News / USA

Obama, McCain Have First White House Meeting Since 2008 Election

The White House
The White House

President Barack Obama and Republican Senator John McCain, have had their first face-to-face meeting at the White House since the 2008 presidential election.   The two men discussed a range of topics in the Oval Office sit-down, including domestic political issues and foreign policy matters including the situation in Egypt.

The White House did not grant media access, even for still photographers, to Wednesday's meeting in the Oval Office, which also covered the situation in Egypt.

After the meeting, a McCain spokeswoman issued a statement saying he and the president had a "productive meeting on a range of issues" including the situation in the Middle East, immigration reform, trade and budgetary matters, and that the senator looks forward to "working with the president to address issues of mutual concern for the welfare of our country in these challenging times."

The relationship between Senator McCain and President Obama was frosty after the 2008 election, particularly in 2009 and into 2010 as Mr. Obama pressed ahead with his health care reform effort.

In a now famous exchange during a health care summit with Republicans hosted by Mr. Obama at Blair House, McCain accused the president and Democrats of failing to live up to promises of an open legislative process, bringing this response from the president.

McCAIN:  "Treat all Americans the same under provisions of the law so they will know that geography does not dictate what kind of health care they receive."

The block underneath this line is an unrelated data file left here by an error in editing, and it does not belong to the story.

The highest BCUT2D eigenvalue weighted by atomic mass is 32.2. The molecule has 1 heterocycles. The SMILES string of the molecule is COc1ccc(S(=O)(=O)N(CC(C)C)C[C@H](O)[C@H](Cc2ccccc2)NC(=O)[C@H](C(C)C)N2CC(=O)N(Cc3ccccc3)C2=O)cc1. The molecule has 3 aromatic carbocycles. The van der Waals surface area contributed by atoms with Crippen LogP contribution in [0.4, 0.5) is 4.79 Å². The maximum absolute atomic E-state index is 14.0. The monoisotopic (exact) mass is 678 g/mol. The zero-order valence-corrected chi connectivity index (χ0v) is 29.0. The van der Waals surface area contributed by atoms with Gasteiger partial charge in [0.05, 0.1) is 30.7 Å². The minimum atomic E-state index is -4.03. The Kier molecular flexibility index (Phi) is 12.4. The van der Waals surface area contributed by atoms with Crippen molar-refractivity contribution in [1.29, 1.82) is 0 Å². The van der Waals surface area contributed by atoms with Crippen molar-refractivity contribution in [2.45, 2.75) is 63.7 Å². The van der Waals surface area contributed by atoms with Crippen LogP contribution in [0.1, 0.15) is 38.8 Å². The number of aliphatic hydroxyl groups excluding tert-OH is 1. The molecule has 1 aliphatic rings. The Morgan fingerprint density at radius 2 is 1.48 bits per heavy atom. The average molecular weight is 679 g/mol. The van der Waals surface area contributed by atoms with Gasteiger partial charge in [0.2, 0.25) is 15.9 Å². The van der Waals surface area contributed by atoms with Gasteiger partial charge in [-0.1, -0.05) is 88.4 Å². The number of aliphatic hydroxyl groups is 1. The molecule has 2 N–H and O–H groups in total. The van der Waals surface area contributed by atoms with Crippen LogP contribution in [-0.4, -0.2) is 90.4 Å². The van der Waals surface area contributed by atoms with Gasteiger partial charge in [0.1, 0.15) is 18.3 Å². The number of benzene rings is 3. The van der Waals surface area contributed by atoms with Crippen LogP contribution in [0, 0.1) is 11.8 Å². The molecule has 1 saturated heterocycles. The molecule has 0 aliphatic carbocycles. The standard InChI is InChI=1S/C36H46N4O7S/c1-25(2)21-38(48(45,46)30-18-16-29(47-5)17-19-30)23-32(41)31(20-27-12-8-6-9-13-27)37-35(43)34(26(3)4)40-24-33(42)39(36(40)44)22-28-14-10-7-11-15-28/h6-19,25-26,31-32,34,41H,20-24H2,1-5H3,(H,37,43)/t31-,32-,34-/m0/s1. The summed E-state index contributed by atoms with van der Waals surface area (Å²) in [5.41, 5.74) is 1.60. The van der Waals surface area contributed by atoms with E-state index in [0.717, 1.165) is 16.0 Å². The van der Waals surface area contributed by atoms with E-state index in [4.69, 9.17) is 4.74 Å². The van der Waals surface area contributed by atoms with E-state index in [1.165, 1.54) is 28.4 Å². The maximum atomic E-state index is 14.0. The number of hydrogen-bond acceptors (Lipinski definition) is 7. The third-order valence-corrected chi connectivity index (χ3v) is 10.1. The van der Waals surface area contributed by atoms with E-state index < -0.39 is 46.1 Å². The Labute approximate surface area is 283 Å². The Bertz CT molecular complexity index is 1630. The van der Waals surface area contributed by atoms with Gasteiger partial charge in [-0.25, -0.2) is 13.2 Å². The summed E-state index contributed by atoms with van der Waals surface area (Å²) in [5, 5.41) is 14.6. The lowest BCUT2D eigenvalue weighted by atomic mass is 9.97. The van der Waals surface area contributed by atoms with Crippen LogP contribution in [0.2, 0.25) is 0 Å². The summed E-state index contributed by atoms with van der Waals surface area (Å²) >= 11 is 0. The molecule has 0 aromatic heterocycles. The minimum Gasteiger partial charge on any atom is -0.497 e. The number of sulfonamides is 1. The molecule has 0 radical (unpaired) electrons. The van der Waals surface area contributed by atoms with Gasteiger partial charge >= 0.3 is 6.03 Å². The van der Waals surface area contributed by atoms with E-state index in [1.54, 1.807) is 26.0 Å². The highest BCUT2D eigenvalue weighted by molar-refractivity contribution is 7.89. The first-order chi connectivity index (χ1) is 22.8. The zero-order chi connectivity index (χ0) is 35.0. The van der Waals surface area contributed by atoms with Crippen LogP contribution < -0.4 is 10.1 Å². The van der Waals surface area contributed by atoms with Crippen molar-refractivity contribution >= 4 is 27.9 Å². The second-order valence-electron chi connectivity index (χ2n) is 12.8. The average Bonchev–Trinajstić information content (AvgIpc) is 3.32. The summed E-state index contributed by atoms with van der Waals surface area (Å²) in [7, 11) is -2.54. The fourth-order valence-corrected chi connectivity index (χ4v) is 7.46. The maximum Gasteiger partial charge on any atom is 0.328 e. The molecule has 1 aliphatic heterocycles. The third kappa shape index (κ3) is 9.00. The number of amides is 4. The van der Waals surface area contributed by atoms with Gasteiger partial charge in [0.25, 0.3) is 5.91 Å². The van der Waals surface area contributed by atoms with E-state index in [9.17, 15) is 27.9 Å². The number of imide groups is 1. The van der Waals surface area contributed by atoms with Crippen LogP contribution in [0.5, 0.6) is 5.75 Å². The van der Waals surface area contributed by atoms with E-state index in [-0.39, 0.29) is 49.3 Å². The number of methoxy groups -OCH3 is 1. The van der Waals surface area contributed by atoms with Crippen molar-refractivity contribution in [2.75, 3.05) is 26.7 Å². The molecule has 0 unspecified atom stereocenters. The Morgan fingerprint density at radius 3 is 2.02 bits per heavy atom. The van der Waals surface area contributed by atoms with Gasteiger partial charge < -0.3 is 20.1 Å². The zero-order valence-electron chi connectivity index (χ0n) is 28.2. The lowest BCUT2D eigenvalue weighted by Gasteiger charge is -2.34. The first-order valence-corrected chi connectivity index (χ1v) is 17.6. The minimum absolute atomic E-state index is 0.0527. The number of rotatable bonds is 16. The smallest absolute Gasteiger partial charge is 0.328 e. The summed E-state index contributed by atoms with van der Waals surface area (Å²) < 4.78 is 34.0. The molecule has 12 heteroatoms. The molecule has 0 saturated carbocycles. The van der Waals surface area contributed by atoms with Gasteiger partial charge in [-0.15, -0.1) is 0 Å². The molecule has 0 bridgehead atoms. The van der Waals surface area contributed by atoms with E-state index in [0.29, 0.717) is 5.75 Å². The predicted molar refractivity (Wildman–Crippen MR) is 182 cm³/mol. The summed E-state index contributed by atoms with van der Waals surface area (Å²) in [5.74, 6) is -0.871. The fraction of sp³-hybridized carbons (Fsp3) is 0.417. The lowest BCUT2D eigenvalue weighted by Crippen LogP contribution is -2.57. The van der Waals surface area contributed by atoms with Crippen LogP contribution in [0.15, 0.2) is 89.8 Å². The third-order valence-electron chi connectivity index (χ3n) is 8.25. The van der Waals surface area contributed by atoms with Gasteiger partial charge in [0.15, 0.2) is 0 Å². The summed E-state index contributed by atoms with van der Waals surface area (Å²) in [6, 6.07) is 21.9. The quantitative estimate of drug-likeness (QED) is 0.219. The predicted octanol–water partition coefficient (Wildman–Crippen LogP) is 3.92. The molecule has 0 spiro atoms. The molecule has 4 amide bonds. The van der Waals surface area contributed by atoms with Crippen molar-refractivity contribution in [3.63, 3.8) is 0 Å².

OBAMA:  "Let me just make this point, John, because we're not campaigning anymore.  The election is over."

McCAIN:  "I'm reminded of that every day."

As he fought off a fellow Republican challenger in the run-up to last November's mid-term congressional elections, Senator McCain criticized the president on everything from health care to government spending and the need to reform U.S. immigration policies.

In one occasion, McCain also appeared with his former vice presidential running mate on the 2008 Republican ticket, Sarah Palin, who has been sharply critical of Obama administration policies and played up McCain's self-described reputation as a "maverick" politician.

However, McCain has also defended Mr. Obama in the face of a range of allegations, correcting opponents of the president who challenged his personal background or accused him of trying to flout the U.S. Constitution.

A turning point in the Obama-McCain relationship appears to have occurred after the shootings in Tucson, Arizona which killed six people and left 13 others wounded, including a U.S. congresswoman.

Senator McCain was among lawmakers attending a memorial event for shooting victims, at which the president spoke about a need for more civility and less "politics, point scoring and pettiness."

In a commentary published in The Washington Post recently, McCain said he disagreed with many of Mr. Obama's policies, but called him a "patriot sincerely intent on using his time in office to advance our country's cause, " and "rejected accusations that [Mr. Obama's] policies and beliefs make him unworthy to lead America or opposed to its founding ideals."

One topic President Obama and Senator McCain may have also discussed Wednesday is the ongoing hot political issue of "earmarks", special spending lawmakers insert in pieces of legislation to benefit their districts, and which Senator McCain has long opposed.

Press Secretary Robert Gibbs noted that McCain was among those who stood and applauded when the president in his State of the Union Address vowed to veto legislation reaching his desk containing such special interest spending.

President Obama is likely to need McCain's help in coming months as he faces the need to work with Republicans who have narrowed the Democratic majority in the U.S. Senate, and have a strong majority in the House of Representatives.

You May Like

Nearly Every Job in America Mapped in Detail